Grassley Statement at Judiciary Committee Hearing on Data Privacy
Prepared Statement by Sen. Chuck Grassley of Iowa
Chairman, Senate Judiciary Committee
Hearing on Cambridge Analytica and the Future of Data Privacy
May 16, 2018
The Facebook matter involving Aleksander Kogan and Cambridge Analytica shed a bright light on the data practices of some of our largest technology companies. Although advertisers and political campaigns have collected and used data for years, the public seemed generally unaware. This story has forced both the public and lawmakers to confront serious issues that need to be addressed, including what role Congress should play in promoting transparency for consumers regarding data collection and use, while ensuring a well-functioning marketplace for our data-dependent technologies to drive further innovation. We started that conversation with Mr. Zuckerberg last month. I hope that today we can continue a productive and meaningful debate about these serious policy issues.
Unfortunately, events like these, more often than not, seem to get muddied by partisanship and efforts to score a quick soundbite.
The Facebook story first broke in December 2015, when The Guardian identified that Dr. Kogan had allegedly transferred Facebook data to Cambridge Analytica in violation of Facebook’s data policy. According to Cambridge’s press releases and a recent internal report, in July 2016, Facebook requested Cambridge and its affiliates to remove any data received from Dr. Kogan. Cambridge said that they removed the data and filed legal certifications to Facebook saying as much.
I had requested that Cambridge Analytica appear at this hearing to explain these facts and tell their side of the story. Cambridge, however, recently commenced insolvency proceedings and therefore determined it could not participate in this hearing.
The underlying story has not changed since 2015, except for two important events. First, Cambridge began doing work for the Trump campaign. Second, President Trump won the 2016 election. These two facts sounded an alarm that revived the Cambridge story.
This does not diminish the importance of this discussion, but only highlights the extreme partisanship at play and that this conversation could have easily taken place in 2015.
In fact, this conversation could have taken place much earlier. Advertising agencies and political campaigns have utilized data analytics tools for many years. Campaigns, including those of Presidential candidates in every election year since at least the 1990s used data to micro-target. During the past three presidential elections these strategies have expanded to social media platforms, specifically Facebook.
President Obama’s campaign developed an app utilizing the same Facebook feature that Cambridge used to capture the information of not just the apps users, but also millions of their friends. President Obama’s app potentially pulled even more information than Cambridge’s app. A former Obama campaign official, Carol Davidsen, recently wrote, “Facebook was surprised we were able to suck out the whole social graph” in the 2012 election.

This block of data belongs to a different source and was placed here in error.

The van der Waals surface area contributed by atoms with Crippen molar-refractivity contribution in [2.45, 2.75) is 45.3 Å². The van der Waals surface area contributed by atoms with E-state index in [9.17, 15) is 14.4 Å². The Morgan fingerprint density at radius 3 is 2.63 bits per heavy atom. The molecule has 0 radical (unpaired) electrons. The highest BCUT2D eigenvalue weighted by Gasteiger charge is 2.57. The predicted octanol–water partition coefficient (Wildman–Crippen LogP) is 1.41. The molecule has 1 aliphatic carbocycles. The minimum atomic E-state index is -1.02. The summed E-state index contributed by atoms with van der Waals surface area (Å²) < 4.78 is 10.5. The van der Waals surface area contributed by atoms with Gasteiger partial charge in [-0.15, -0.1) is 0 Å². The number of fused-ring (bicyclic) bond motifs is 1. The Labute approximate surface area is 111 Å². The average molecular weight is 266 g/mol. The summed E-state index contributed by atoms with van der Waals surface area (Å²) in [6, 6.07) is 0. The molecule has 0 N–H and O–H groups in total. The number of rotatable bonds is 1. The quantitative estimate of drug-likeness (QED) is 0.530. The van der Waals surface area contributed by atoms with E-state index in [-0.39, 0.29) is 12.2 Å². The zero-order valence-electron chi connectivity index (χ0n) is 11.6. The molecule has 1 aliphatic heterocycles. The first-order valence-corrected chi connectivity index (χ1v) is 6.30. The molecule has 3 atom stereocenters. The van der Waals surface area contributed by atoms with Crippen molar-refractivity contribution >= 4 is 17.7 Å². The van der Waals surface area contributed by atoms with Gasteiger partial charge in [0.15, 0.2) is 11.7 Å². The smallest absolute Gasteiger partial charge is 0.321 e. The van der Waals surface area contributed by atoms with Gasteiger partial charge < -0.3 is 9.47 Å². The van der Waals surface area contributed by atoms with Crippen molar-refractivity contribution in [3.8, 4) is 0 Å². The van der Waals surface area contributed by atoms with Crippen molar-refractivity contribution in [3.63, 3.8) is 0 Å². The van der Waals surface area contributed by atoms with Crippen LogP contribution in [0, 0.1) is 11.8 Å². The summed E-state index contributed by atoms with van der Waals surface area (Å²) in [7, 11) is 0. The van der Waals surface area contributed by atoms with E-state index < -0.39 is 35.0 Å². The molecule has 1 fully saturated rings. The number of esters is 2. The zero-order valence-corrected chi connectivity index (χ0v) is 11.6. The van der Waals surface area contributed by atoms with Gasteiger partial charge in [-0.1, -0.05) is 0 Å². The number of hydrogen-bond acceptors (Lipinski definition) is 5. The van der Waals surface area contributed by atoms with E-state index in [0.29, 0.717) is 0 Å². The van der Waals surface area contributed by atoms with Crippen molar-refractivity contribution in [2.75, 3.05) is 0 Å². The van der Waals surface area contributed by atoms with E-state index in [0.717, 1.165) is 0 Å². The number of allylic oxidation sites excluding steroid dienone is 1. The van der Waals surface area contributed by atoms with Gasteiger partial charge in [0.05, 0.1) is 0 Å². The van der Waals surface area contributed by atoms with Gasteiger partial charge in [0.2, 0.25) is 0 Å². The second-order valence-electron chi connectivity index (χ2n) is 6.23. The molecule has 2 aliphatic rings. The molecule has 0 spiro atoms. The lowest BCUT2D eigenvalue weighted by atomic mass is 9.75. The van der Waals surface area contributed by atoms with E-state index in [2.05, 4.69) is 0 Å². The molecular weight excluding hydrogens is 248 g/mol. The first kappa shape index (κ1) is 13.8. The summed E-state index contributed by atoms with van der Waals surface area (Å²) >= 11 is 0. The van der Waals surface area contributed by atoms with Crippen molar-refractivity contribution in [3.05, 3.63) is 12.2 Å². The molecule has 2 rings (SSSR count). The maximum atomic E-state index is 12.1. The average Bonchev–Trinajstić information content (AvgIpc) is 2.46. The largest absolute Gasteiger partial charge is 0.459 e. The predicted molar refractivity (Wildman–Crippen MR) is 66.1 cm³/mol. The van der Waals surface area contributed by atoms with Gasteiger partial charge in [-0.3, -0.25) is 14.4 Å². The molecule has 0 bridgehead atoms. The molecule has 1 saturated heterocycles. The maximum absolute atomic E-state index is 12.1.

We could also be talking about more recent events, like BuzzFeed’s partnering with multiple Democratic and anti-Trump super PACs in 2016. In a 2016 interview, BuzzFeed’s Vice President of Politics and Advocacy said that one of the problems BuzzFeed was working with other partners to solve was “how are we going to get women who do not like Hillary Clinton to vote for her?” That type of voter outreach is not surprising to many. That’s because it happens all the time. Similarly, it shouldn’t be surprising that President Trump’s campaign used consultants to help reach voters as well.
Regardless of these events and whether such tactics are actually effective, it is clear that the use of data across the political spectrum is only increasing.
And so, instead of just treating this as a partisan issue to score political points, the important policy discussion we should really have is where tech, consumers, and Congress should go from here.
Our tech companies have access to some of our most sensitive data. Are these companies doing enough to properly disclose their data polices and protect user date?
Many of the services offered by these tech companies provide huge benefits to consumers at little to no cost. Are consumers blissfully unaware or are they making informed choices with respect to how their data is collected and used?
In 2015, the U.S. consumer technology sector directly provided 4.7 million jobs and generated $1.9 trillion in output, $435 billion in labor income, and $192 billion in tax payments. How do we ensure the proper amount of regulation to protect consumers without damaging an industry that has been vital to our economy?
These are the questions we should be asking. I hope today’s hearing will allow us to continue that discussion.